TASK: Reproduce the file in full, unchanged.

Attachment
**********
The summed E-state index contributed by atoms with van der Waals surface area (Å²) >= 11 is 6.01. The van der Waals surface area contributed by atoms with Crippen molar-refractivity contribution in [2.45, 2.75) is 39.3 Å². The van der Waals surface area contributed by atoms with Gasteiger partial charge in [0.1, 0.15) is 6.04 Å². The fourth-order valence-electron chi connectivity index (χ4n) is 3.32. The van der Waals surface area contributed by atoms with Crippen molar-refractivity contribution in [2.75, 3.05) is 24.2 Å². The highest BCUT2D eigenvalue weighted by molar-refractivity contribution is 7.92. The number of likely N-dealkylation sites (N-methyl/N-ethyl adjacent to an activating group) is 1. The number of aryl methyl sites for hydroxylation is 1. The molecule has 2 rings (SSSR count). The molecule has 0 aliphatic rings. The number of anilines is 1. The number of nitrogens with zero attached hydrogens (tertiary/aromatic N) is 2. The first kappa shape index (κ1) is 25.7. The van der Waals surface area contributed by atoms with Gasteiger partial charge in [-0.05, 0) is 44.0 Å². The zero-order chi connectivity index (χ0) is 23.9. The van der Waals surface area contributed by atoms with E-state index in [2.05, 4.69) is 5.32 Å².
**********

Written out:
The summed E-state index contributed by atoms with van der Waals surface area (Å²) >= 11 is 6.01. The van der Waals surface area contributed by atoms with Crippen molar-refractivity contribution in [2.45, 2.75) is 39.3 Å². The van der Waals surface area contributed by atoms with Gasteiger partial charge in [0.1, 0.15) is 6.04 Å². The fourth-order valence-electron chi connectivity index (χ4n) is 3.32. The van der Waals surface area contributed by atoms with Crippen molar-refractivity contribution in [2.75, 3.05) is 24.2 Å². The highest BCUT2D eigenvalue weighted by molar-refractivity contribution is 7.92. The number of likely N-dealkylation sites (N-methyl/N-ethyl adjacent to an activating group) is 1. The number of aryl methyl sites for hydroxylation is 1. The molecule has 2 rings (SSSR count). The molecule has 0 aliphatic rings. The number of anilines is 1. The number of nitrogens with zero attached hydrogens (tertiary/aromatic N) is 2. The first kappa shape index (κ1) is 25.7. The van der Waals surface area contributed by atoms with Gasteiger partial charge in [-0.05, 0) is 44.0 Å². The zero-order chi connectivity index (χ0) is 23.9. The van der Waals surface area contributed by atoms with E-state index in [2.05, 4.69) is 5.32 Å².